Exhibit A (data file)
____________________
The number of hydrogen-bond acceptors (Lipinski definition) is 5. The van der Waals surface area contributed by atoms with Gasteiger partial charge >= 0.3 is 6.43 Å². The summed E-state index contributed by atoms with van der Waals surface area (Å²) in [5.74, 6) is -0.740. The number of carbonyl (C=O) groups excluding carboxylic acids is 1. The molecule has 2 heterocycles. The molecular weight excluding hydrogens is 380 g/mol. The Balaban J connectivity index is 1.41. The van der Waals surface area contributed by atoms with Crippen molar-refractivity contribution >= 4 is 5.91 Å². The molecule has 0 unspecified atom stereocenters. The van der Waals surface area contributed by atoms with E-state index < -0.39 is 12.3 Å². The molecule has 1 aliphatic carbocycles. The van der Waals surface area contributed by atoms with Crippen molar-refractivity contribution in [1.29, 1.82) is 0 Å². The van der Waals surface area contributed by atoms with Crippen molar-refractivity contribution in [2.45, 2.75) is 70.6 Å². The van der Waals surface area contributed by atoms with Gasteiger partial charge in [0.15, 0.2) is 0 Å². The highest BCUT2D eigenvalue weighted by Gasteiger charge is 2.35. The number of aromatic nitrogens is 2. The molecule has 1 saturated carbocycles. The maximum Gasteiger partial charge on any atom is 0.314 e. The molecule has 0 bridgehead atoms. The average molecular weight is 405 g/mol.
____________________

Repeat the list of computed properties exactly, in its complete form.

The number of hydrogen-bond acceptors (Lipinski definition) is 5. The van der Waals surface area contributed by atoms with Gasteiger partial charge >= 0.3 is 6.43 Å². The summed E-state index contributed by atoms with van der Waals surface area (Å²) in [5.74, 6) is -0.740. The number of carbonyl (C=O) groups excluding carboxylic acids is 1. The molecule has 2 heterocycles. The molecular weight excluding hydrogens is 380 g/mol. The Balaban J connectivity index is 1.41. The van der Waals surface area contributed by atoms with Crippen molar-refractivity contribution >= 4 is 5.91 Å². The molecule has 0 unspecified atom stereocenters. The van der Waals surface area contributed by atoms with E-state index < -0.39 is 12.3 Å². The molecule has 1 aliphatic carbocycles. The van der Waals surface area contributed by atoms with Crippen molar-refractivity contribution in [1.29, 1.82) is 0 Å². The van der Waals surface area contributed by atoms with Crippen molar-refractivity contribution in [2.45, 2.75) is 70.6 Å². The van der Waals surface area contributed by atoms with Gasteiger partial charge in [0.15, 0.2) is 0 Å². The highest BCUT2D eigenvalue weighted by Gasteiger charge is 2.35. The number of aromatic nitrogens is 2. The molecule has 1 saturated carbocycles. The maximum Gasteiger partial charge on any atom is 0.314 e. The molecule has 0 bridgehead atoms. The average molecular weight is 405 g/mol.